My dimly flickering light bulb finally blazed. "It's a mourning warbler!" I exclaimed.
I crashed through a tangle, absorbed a dozen blackberry thorns, and finally laid eyes on my quarry. Sure enough, a male mourning warbler was singing his springtime heart out from the top of a small sapling. "Do you all see it?!" I whisper-shouted back to my confused class.
A few heads nodded; others madly scanned the foliage. But before everyone saw it, the warbler dissolved back into the brush. Excited, I fought my way back to the class and dredged up my dormant mourning warbler facts.
"Now that is a fantastic bird!" I started. "It's never abundant because of its very specific habitat requirements. For the mourning warbler to flourish, it needs a disturbed area with thick underbrush. It needs a disturbance that's surrounded by mature forest. Essentially the mourning warbler needs storms or fire or loggers to disturb the forest to give it the right habitat to nest." In my excitement, I missed the obvious irony I'd dimwittedly created. But my students didn't.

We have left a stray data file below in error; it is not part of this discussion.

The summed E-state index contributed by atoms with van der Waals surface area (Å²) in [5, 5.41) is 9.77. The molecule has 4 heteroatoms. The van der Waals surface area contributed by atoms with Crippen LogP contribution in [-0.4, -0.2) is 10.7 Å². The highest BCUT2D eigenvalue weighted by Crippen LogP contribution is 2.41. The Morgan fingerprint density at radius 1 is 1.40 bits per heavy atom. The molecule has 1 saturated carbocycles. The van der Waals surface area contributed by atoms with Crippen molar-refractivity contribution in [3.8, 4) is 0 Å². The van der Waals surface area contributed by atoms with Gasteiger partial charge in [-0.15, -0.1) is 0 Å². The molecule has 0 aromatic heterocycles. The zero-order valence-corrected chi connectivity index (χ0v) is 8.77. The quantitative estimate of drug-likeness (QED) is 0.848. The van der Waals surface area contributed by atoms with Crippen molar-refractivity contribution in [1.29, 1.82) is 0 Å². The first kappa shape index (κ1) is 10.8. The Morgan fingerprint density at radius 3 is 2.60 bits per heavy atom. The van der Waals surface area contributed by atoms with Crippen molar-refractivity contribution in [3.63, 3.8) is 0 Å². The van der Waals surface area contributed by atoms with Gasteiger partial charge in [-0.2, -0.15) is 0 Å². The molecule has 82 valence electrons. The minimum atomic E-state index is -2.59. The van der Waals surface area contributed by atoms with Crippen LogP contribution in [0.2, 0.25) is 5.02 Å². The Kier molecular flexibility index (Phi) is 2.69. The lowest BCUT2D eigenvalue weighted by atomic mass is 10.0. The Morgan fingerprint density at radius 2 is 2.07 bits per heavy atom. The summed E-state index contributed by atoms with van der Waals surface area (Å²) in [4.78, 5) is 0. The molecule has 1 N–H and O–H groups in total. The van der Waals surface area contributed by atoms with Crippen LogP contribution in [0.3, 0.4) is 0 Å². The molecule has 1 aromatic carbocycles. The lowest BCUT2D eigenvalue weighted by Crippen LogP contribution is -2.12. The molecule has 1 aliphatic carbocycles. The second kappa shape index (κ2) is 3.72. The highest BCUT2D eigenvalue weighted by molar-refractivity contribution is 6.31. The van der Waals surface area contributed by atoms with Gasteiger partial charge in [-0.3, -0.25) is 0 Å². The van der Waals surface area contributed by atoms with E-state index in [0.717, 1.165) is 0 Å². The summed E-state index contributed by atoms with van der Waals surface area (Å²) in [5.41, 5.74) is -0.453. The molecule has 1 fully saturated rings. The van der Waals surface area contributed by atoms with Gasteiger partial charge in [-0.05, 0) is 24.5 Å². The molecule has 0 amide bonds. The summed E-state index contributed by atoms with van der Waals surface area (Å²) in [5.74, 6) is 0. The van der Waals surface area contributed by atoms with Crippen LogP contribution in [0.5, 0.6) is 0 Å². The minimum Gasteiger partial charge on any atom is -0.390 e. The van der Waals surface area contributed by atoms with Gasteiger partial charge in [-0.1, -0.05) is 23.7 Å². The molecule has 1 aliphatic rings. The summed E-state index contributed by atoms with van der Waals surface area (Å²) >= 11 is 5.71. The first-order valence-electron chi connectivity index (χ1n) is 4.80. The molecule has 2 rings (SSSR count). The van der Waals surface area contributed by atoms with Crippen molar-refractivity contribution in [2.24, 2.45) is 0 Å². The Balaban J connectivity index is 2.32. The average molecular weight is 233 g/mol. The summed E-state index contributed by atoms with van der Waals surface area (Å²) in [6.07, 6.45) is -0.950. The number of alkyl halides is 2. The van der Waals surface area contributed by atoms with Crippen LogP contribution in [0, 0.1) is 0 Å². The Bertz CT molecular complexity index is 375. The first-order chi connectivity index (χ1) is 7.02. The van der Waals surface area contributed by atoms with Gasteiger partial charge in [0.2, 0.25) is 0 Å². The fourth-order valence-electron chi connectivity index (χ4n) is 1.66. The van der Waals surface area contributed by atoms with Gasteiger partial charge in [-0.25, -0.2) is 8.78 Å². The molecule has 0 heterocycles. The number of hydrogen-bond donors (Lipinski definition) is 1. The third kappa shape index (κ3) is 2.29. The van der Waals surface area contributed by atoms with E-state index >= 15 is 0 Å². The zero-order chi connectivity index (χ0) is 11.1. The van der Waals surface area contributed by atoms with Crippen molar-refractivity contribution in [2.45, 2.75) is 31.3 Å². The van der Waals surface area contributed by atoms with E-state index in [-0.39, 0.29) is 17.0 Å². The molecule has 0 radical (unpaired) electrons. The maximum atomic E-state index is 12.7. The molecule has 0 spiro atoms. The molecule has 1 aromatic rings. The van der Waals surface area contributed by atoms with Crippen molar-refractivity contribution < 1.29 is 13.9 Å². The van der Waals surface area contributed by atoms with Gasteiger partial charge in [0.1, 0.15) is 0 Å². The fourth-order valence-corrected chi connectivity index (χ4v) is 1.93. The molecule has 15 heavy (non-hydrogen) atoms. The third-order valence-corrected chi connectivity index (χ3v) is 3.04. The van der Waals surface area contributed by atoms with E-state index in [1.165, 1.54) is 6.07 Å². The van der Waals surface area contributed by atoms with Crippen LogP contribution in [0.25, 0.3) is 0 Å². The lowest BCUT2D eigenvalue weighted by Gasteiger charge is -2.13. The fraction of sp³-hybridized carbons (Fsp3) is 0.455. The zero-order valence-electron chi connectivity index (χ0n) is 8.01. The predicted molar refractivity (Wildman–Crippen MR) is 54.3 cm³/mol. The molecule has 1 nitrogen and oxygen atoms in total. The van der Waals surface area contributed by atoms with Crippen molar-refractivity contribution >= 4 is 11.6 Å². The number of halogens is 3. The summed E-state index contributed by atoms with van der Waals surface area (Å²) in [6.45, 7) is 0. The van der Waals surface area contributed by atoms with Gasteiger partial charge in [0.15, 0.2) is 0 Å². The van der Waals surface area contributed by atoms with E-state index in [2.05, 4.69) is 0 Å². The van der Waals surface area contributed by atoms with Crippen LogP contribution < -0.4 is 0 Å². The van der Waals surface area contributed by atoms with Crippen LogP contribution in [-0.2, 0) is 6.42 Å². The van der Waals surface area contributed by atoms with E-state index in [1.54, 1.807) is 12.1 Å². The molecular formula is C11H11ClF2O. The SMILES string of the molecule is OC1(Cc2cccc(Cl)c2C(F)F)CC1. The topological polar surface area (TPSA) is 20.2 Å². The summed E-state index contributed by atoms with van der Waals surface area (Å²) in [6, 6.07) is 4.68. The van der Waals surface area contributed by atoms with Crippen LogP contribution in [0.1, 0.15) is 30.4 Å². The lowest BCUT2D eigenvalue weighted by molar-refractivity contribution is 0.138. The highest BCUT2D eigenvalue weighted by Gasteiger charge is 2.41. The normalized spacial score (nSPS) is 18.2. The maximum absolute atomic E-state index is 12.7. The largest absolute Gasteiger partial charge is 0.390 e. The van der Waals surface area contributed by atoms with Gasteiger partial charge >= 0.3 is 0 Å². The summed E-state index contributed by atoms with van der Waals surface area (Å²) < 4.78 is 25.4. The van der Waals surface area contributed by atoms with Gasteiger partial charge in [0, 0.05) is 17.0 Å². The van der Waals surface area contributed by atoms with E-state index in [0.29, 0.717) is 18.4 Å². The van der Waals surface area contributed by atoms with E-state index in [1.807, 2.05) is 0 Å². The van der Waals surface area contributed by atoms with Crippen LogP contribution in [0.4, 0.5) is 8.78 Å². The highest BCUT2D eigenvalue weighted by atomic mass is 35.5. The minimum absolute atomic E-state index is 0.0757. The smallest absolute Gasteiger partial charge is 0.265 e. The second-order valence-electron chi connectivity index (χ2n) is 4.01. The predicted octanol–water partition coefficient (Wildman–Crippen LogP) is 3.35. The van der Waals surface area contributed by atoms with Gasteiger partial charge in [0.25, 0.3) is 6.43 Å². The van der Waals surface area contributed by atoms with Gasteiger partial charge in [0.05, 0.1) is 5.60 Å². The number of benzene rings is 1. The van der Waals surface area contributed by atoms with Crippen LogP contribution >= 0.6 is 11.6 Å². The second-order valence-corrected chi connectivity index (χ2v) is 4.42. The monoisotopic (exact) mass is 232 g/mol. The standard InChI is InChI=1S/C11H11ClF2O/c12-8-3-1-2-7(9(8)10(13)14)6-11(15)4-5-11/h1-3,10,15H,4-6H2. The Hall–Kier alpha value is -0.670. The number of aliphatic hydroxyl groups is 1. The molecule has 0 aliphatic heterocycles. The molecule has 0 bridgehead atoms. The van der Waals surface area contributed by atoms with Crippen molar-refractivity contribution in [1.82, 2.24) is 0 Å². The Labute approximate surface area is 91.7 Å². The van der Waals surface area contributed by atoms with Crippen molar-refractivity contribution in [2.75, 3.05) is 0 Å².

"You mean it needs a clear-cut?" a girl named Brianna asked innocently, scribbling in her field notebook.
"Um...well...in a way, yes," I responded.
"So a clear-cut is good?" she pressed, her pen poised like a hummingbird inspecting a flower.
Several students were now taking notes. I paused again, knowing my words were being recorded as sacrosanct. I needed to choose them carefully.
I hesitated. "It's ultimately a question about values. Or trade-offs. Should we destroy habitat for the goshawk to create it for the warbler? Or exclude the warbler for the goshawk? What do you all think?" I asked. Although new at teaching, I'd quickly learned the quasi-duplicitous art of asking a question to mask my own momentary ignorance. "We'll discuss that more this afternoon," I said. "In the meantime, we best get going."